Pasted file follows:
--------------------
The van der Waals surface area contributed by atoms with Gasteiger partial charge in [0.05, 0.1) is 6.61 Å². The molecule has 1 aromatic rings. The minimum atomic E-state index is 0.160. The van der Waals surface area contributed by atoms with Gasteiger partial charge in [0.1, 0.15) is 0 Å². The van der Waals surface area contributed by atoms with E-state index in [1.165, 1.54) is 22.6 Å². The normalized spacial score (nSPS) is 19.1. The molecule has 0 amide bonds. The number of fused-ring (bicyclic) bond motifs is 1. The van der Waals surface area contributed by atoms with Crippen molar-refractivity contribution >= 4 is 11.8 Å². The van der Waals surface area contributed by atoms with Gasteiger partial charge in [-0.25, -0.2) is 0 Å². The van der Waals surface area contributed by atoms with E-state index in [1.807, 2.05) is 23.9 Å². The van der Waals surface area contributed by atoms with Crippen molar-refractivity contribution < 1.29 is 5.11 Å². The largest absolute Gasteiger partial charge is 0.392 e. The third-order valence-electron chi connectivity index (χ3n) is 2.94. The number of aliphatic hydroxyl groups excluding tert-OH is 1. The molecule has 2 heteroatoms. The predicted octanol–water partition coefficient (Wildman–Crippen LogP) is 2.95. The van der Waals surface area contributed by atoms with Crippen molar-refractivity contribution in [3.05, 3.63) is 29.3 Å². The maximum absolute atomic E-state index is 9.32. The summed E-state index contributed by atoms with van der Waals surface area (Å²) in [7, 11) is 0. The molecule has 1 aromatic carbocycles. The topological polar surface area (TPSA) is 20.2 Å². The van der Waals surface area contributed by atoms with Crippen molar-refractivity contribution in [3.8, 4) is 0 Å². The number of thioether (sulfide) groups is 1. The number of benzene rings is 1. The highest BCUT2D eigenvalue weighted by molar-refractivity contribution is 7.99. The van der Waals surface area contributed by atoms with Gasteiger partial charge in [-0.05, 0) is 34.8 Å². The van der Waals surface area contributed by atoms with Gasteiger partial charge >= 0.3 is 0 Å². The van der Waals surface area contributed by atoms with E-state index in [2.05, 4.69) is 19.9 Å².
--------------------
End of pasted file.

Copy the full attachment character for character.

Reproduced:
The van der Waals surface area contributed by atoms with Gasteiger partial charge in [0.05, 0.1) is 6.61 Å². The molecule has 1 aromatic rings. The minimum atomic E-state index is 0.160. The van der Waals surface area contributed by atoms with Gasteiger partial charge in [0.1, 0.15) is 0 Å². The van der Waals surface area contributed by atoms with E-state index in [1.165, 1.54) is 22.6 Å². The normalized spacial score (nSPS) is 19.1. The molecule has 0 amide bonds. The number of fused-ring (bicyclic) bond motifs is 1. The van der Waals surface area contributed by atoms with Crippen molar-refractivity contribution >= 4 is 11.8 Å². The van der Waals surface area contributed by atoms with Gasteiger partial charge in [-0.25, -0.2) is 0 Å². The van der Waals surface area contributed by atoms with E-state index in [1.807, 2.05) is 23.9 Å². The van der Waals surface area contributed by atoms with Crippen molar-refractivity contribution < 1.29 is 5.11 Å². The largest absolute Gasteiger partial charge is 0.392 e. The third-order valence-electron chi connectivity index (χ3n) is 2.94. The number of aliphatic hydroxyl groups excluding tert-OH is 1. The molecule has 2 heteroatoms. The predicted octanol–water partition coefficient (Wildman–Crippen LogP) is 2.95. The van der Waals surface area contributed by atoms with Crippen molar-refractivity contribution in [3.05, 3.63) is 29.3 Å². The maximum absolute atomic E-state index is 9.32. The summed E-state index contributed by atoms with van der Waals surface area (Å²) in [7, 11) is 0. The molecule has 1 aromatic carbocycles. The topological polar surface area (TPSA) is 20.2 Å². The van der Waals surface area contributed by atoms with Crippen molar-refractivity contribution in [3.8, 4) is 0 Å². The number of thioether (sulfide) groups is 1. The number of benzene rings is 1. The highest BCUT2D eigenvalue weighted by molar-refractivity contribution is 7.99. The van der Waals surface area contributed by atoms with Gasteiger partial charge in [-0.05, 0) is 34.8 Å². The van der Waals surface area contributed by atoms with Gasteiger partial charge >= 0.3 is 0 Å². The van der Waals surface area contributed by atoms with E-state index in [2.05, 4.69) is 19.9 Å².